When an adolescent is under the outpatient care of a mental health practitioner they will be prescribed psychotherapy sessions, possibly family therapy, and sometimes antidepressants or anti-anxiety medications. Periodic check-ups with the psychiatrist allow the doctor to monitor any changes so they can adjust medication or the level of psychotherapy involvement.

In some cases, the teen’s condition does not improve, even with subsequent changes in dosing or medication and ongoing therapy. Signs and symptoms of a deteriorating chronic mental health disorder might include a worsening of the above list of symptoms, significantly impacting the teen’s ability to function at school or work. When the teen’s mental health deteriorates while in outpatient care, a step up to intensive inpatient mental health treatment may be appropriate. An inpatient program can provide a more targeted and comprehensive approach to treatment, potentially heading off a future acute psychiatric crisis.

Within a safe and nurturing environment away from potential triggers, the adolescent can open up and engage in a deeper examination of their emotional issues, past traumas, or life circumstances that might be inhibiting improvement. Teen inpatient programs are specialized to acknowledge the unique features of teen mental health and emotional development, and will create an individualized treatment plan accordingly. Deriving a treatment strategy from a range of therapeutic philosophies and activities, treatment includes individual therapy, group therapy, family therapy, recreational therapy, and experiential activities.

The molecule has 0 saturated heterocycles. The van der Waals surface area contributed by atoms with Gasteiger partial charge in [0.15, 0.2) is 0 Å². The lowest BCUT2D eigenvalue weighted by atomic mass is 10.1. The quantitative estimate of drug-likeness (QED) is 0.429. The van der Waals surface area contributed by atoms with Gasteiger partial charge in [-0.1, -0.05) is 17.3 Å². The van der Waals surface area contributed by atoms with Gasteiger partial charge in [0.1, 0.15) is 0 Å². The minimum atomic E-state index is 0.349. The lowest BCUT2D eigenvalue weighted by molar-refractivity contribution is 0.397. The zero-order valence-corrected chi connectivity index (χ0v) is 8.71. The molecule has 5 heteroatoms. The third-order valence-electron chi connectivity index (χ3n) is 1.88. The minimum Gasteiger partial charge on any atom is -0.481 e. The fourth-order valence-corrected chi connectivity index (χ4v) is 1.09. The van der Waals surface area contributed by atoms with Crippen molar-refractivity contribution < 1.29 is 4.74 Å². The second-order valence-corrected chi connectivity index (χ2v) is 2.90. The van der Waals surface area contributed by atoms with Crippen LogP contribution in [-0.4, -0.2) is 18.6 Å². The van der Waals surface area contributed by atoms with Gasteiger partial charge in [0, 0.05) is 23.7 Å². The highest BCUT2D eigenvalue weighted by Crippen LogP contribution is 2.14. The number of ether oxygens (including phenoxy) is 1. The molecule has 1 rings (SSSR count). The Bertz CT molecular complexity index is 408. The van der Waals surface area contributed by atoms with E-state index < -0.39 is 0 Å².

Inpatient Acute Stabilization for Teens

Some high-functioning teens may be adept at hiding their emotional struggles from parents and teachers. They may display certain symptoms, such as declining grades or problems with peers, but hide the fact that they are engaging in self-harming behaviors or substance abuse. The teen may have been exhibiting some signs of depression, but parents might just assume it is typical teenage moodiness.

Sadly, too often a teen will shock their families and friends by attempting, and sometimes completing, suicide. That may be the first indication that a parent had that their child was in intense emotional pain. In other cases, a teen may begin acting out in ways that can alert the family that they are in need of serious psychiatric intervention. These signs might include:

  • Suicide ideation with means and/or intent to follow through
  • Recent suicide attempt
  • Violent or aggressive behavior
  • Psychosis
  • Severe anxiety
  • Severe depression
  • Severe effects of bipolar disorder
  • Co-occurring substance abuse with any of the above symptoms

A teen inpatient mental health program will provide acute stabilization for teens displaying signs of a mental health crisis. In most cases, the teen will remain in the treatment center for about five days, allowing time for the episode to become stabilized, have medications reviewed and adjusted, and to receive intensive therapy.

BNI Treatment Centers Provides Inpatient Treatment for Teens Los Angeles

BNI Treatment Centers is a trusted resource for treating teens, ages 12-17, with acute or chronic mental health conditions in Los Angeles, California. BNI Treatment Centers uses a bio-psycho-social approach that identifies each teen’s strengths and helps them, using various forms of therapy, achieve their maximum potential. For more information about our inpatient program for teens, please contact us today at (888) 522-1504.